I work in the B1 building which has the following benefits:
- It sells okay Starbucks coffee for half what it costs on the high street.
- The cafe doesn’t understand portion control for cakes.
- It is close to the canal networks for pre, during or post work runs.
- It has shower facilities for the above.
Working in the Jewellery Quarter generally has the following benefits:
- Banks (and therefore cashpoints).
- A supermarket.
- Newsagents that stock newspapers.
- People – both work people and customers for shops.
- Lots and lots of place for lunch.
- A train station
- A diverse population of blue and white collar workers.
In a fight between Digbeth and Jewellery Quarter I wonder who’d win?
I am officially a London Marathon reject. My application to run it for the third time in a row in 2009 was rejected today so I am now contemplating which 2009 marathon I should run instead. Given I’ll probably try to blag some sponsorship from you all when I get round to running it (and you guys have been so kind in the past), how about you decide which one I run:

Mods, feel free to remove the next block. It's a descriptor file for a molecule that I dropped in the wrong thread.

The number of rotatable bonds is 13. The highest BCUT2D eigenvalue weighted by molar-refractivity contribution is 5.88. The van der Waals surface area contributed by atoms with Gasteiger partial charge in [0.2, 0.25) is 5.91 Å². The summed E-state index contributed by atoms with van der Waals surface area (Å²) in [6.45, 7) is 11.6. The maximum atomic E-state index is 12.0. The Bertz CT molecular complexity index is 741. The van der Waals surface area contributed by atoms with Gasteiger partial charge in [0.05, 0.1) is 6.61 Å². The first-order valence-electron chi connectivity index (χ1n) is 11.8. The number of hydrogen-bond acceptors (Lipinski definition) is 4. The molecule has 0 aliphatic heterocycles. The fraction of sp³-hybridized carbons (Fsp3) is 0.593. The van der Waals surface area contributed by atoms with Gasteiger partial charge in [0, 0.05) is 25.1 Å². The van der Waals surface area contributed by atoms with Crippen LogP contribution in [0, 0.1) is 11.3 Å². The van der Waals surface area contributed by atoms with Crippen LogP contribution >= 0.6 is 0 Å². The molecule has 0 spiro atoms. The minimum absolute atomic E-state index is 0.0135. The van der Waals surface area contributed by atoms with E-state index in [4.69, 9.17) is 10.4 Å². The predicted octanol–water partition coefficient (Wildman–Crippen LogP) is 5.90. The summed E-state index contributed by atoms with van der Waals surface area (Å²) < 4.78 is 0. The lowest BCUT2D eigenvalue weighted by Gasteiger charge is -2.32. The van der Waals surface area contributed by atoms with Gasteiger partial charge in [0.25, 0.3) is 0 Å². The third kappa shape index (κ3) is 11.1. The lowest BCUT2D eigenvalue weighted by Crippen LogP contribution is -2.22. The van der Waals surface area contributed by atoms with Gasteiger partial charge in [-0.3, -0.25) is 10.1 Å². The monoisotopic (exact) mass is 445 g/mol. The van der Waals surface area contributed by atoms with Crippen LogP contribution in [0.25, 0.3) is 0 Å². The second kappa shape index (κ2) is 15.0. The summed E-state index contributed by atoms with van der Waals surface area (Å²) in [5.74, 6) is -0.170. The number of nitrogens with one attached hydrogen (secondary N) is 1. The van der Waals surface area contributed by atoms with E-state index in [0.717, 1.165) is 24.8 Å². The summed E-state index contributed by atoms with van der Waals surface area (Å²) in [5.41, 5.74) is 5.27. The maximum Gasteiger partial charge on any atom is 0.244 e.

Further reading: Connemara, Edinburgh, Paris
Other posts will emerge but like Nick Booth, I too was at the Tory Party Conference in Birmingham – invited via Screen West Midlands who were asked to suggest local bloggers who might go along. To be honest I haven’t much to say only having attended for one day. It was big and impressive but I’m sure they all are. Tories talk posh but then I guess they all do nowadays. In scale it reminded me of a trade union conference I once photographed where noone talked posh.
My highlight was seeing Boris (posh but funny) at a fringe event in the Midland Institute. It was great to hear Londoners, in Birmingham, moaning about their bins and bendy buses.
The biggest shock for me however was the atrocious image quality of the images taken with my new work blackberry, shocking I tell you: